A magpie who befriends a wolf tells their story.Maggie the magpie, hatched in a pine tree on a ranch in Montana, is unimpressed with her parents' lack of imagination in naming her Maggie and discontented overall with magpie life. After the death of her mentor, Jackson the crow, and a near-brush with a fox who, at the last moment, is scarfed up by a wolf, Maggie flies away from the ranch. She encounters the large wolf who saved her and discovers his name is Blue Boy and that he is making his way back to Canada after being forcibly relocated to Yellowstone National Park. The two form a mutually useful relationship--Maggie locates game from her airy vantage point, and Blue Boy hunts it down--and Maggie sees no reason why she "shouldn't accompany this amazing meal ticket on his journey." As months slide into years, Maggie's relationship with Blue Boy grows beyond food. She shares his joys and struggles as he is wounded by ranchers, finds a mate and a pack, settles back in Yellowstone, and sires and raises pups. Seidler's tale, narrated by the precocious Maggie and filled with her droll observations, brims with rivalries and treachery as well as selfless acts and unrequited love. A rich tale of the wild that quickens the pulse and fills the heart.--Kirkus Reviews "December 15, 2014 "
Maggie the Magpie has a great deal to learn about the world. During her first few weeks of life, Maggie experiences prejudice and stereotypes as she meets other varieties of birds and mammals. But in the midst of finding her way, she also meets a Crow named Jackson. Although less than tolerant in the beginning, Jackson warms up to Maggie's presence and begins to teach her the ways of humans, other animals, and most importantly, how to stay alive. When Jackson is shot by a human, Maggie feels she has lost her best friend and mentor. In the next few weeks she happens upon a solitary alpha male wolf named Blue Boy. Blue Boy has also lost his own family and is trying to find his way. This unlikely pair set out together looking for solid ground and they find it in small pack, of which Blue Boy becomes a member and eventually leads. The wolf settles down and starts a new family of his own while still maintaining a relationship with the lonely magpie. Blue Boys firstborn pup, Lamar, challenges social expectations by not being the alpha male that his father wants him to be. Lamar is torn between what his pack expects of him and where his heart wants to lead him. Will their relationship become so strained that it will be destroyed forever? Seidler has done superb research on animal behavior, which is clearly evident throughout the entirety of the novel. A great addition to any upper elementary or middle school collection, this is ideal for opening conversation with young students regarding racial prejudice and societal stereotypes.--School Library Journal "January 2015 "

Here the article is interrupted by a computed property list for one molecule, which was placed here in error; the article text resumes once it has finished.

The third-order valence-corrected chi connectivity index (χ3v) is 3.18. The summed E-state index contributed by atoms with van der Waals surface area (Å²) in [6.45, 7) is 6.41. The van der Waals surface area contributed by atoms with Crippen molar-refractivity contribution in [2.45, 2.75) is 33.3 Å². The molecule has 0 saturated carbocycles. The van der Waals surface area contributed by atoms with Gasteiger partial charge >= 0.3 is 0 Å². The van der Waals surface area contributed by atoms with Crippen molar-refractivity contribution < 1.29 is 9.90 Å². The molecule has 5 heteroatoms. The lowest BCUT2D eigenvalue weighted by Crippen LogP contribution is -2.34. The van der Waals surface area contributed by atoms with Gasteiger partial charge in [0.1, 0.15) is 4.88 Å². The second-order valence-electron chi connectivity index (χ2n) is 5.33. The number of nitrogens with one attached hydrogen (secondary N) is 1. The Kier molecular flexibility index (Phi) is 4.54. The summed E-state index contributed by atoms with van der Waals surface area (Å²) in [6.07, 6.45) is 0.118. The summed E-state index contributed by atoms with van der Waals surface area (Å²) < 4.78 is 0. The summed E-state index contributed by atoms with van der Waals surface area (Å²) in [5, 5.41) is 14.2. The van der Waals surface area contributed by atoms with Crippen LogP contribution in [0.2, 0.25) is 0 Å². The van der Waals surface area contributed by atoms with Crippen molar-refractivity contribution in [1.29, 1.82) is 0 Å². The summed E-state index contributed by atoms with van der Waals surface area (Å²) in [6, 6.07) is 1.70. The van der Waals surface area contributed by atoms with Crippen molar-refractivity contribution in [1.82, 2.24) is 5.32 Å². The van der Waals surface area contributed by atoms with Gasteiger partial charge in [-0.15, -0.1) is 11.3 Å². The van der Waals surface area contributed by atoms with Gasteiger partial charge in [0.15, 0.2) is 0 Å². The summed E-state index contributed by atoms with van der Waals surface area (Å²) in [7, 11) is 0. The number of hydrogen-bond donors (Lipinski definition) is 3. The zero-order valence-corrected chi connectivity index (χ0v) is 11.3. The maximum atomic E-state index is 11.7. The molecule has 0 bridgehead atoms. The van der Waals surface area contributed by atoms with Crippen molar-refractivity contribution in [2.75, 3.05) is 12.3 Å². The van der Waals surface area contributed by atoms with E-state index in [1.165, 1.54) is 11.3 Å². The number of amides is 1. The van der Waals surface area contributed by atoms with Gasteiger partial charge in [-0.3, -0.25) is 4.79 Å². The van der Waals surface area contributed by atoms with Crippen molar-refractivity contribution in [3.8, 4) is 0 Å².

Told in the voice of Maggie, a flippant-yet-wise magpie, the story takes off when she discovers parenting her own flock is not for her. Instead, she is attracted to the freedom of Blue Boy, the alpha male of a small pack of wolves living near Yellowstone. The novel chronicles the pack's adventures: bringing down buffalo, raising a litter, avoiding capture (or killing) by humans. The anthropomorphized characters are fully developed, with part of the story centered around Lamar, Blue Boy's firstborn, who is not an alphain-training, but instead prefers cavorting among flowers and pursuing a female coyote. Themes such as survival of the fittest, protection of the environment, and appreciation of those who are different abound. Seidler, writing in a style reminiscent of that of Jean Craighead George yet uniquely his own, paints word pictures of the majestic scenery. (A map helps the reader trace the travels of Blue Boy and others in the pack.) The title is slightly misleading, making the book seem more narrow than it is; there is much to appreciate here.--Booklist "February 15, 2015 "
This book is a fast-paced adventure story set in majestic Yellowstone Park. Alpha wolf Blue Boy is captured in Canada and relocated to the park. He loses his mate and pups, eventually joins a small pack, and is befriended by Maggie, a magpie, the book's narrator. Blue Boy is overjoyed when Lamar, his first born, arrives. As the pack struggles to survive, Lamar grows into a wolf who marches to the beat of a different drummer and is not cut out to be a leader. Lamar strikes out on his own, but later returns to challenge Raze when he attempts to take the alpha male position. The story, told in first person, brings the animal characters to life with personalities and human characteristics. The setting's descriptions are vivid and realistic. This is a wonderful adventure story with imagery and personification woven into a tale of survival.--School Library Connection "September 2015 "